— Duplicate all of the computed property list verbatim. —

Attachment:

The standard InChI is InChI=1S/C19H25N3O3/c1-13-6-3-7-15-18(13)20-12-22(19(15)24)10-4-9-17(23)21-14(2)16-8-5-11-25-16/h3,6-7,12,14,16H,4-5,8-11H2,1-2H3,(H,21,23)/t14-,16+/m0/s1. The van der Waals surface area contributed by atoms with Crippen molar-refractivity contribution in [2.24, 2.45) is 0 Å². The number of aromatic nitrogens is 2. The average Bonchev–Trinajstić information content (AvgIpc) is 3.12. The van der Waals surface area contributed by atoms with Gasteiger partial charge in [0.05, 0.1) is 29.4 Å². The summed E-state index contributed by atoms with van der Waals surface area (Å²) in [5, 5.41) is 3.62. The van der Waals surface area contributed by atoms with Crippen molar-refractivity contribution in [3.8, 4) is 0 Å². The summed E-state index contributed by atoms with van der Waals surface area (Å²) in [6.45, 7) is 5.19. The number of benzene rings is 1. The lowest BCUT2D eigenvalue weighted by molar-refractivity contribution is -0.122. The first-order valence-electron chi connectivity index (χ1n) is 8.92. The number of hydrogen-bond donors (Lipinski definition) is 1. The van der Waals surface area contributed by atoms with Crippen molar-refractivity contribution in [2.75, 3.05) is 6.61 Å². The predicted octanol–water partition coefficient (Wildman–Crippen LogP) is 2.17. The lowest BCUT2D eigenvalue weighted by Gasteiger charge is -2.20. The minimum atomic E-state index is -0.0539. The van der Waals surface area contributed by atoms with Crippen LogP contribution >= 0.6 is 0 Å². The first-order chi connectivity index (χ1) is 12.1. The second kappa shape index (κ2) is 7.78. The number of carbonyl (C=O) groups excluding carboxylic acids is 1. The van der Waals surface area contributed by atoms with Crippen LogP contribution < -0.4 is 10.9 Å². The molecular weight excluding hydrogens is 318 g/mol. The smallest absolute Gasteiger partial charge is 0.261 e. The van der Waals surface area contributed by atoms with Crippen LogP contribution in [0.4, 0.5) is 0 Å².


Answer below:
The standard InChI is InChI=1S/C19H25N3O3/c1-13-6-3-7-15-18(13)20-12-22(19(15)24)10-4-9-17(23)21-14(2)16-8-5-11-25-16/h3,6-7,12,14,16H,4-5,8-11H2,1-2H3,(H,21,23)/t14-,16+/m0/s1. The van der Waals surface area contributed by atoms with Crippen molar-refractivity contribution in [2.24, 2.45) is 0 Å². The number of aromatic nitrogens is 2. The average Bonchev–Trinajstić information content (AvgIpc) is 3.12. The van der Waals surface area contributed by atoms with Gasteiger partial charge in [0.05, 0.1) is 29.4 Å². The summed E-state index contributed by atoms with van der Waals surface area (Å²) in [5, 5.41) is 3.62. The van der Waals surface area contributed by atoms with Crippen molar-refractivity contribution in [3.8, 4) is 0 Å². The summed E-state index contributed by atoms with van der Waals surface area (Å²) in [6.45, 7) is 5.19. The number of benzene rings is 1. The lowest BCUT2D eigenvalue weighted by molar-refractivity contribution is -0.122. The first-order valence-electron chi connectivity index (χ1n) is 8.92. The number of hydrogen-bond donors (Lipinski definition) is 1. The van der Waals surface area contributed by atoms with Crippen molar-refractivity contribution in [2.75, 3.05) is 6.61 Å². The predicted octanol–water partition coefficient (Wildman–Crippen LogP) is 2.17. The lowest BCUT2D eigenvalue weighted by Gasteiger charge is -2.20. The minimum atomic E-state index is -0.0539. The van der Waals surface area contributed by atoms with Crippen LogP contribution >= 0.6 is 0 Å². The first-order chi connectivity index (χ1) is 12.1. The second kappa shape index (κ2) is 7.78. The number of carbonyl (C=O) groups excluding carboxylic acids is 1. The van der Waals surface area contributed by atoms with Crippen LogP contribution < -0.4 is 10.9 Å². The molecular weight excluding hydrogens is 318 g/mol. The smallest absolute Gasteiger partial charge is 0.261 e. The van der Waals surface area contributed by atoms with Crippen LogP contribution in [0.4, 0.5) is 0 Å².